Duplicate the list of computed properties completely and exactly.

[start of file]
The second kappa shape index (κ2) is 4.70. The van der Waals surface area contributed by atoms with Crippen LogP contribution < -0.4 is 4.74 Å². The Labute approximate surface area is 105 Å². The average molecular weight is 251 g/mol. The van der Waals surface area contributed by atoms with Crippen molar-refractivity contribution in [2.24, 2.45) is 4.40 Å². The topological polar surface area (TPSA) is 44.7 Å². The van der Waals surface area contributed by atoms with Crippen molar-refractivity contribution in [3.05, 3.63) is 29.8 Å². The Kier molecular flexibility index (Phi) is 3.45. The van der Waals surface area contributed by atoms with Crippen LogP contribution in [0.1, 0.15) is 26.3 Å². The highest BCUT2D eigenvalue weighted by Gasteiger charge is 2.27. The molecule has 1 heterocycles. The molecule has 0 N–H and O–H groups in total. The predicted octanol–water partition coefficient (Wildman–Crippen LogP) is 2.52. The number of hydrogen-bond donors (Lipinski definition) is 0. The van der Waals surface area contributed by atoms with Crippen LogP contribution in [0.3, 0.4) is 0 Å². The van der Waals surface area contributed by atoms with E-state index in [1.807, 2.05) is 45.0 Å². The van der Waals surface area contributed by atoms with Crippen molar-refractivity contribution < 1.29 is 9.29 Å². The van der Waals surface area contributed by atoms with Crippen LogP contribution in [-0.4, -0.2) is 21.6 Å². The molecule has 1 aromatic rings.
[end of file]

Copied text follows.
The second kappa shape index (κ2) is 4.70. The van der Waals surface area contributed by atoms with Crippen LogP contribution < -0.4 is 4.74 Å². The Labute approximate surface area is 105 Å². The average molecular weight is 251 g/mol. The van der Waals surface area contributed by atoms with Crippen molar-refractivity contribution in [2.24, 2.45) is 4.40 Å². The topological polar surface area (TPSA) is 44.7 Å². The van der Waals surface area contributed by atoms with Crippen molar-refractivity contribution in [3.05, 3.63) is 29.8 Å². The Kier molecular flexibility index (Phi) is 3.45. The van der Waals surface area contributed by atoms with Crippen LogP contribution in [0.1, 0.15) is 26.3 Å². The highest BCUT2D eigenvalue weighted by Gasteiger charge is 2.27. The molecule has 1 heterocycles. The molecule has 0 N–H and O–H groups in total. The predicted octanol–water partition coefficient (Wildman–Crippen LogP) is 2.52. The number of hydrogen-bond donors (Lipinski definition) is 0. The van der Waals surface area contributed by atoms with Crippen LogP contribution in [0.3, 0.4) is 0 Å². The van der Waals surface area contributed by atoms with E-state index in [1.807, 2.05) is 45.0 Å². The van der Waals surface area contributed by atoms with Crippen molar-refractivity contribution < 1.29 is 9.29 Å². The van der Waals surface area contributed by atoms with Crippen LogP contribution in [-0.4, -0.2) is 21.6 Å². The molecule has 1 aromatic rings.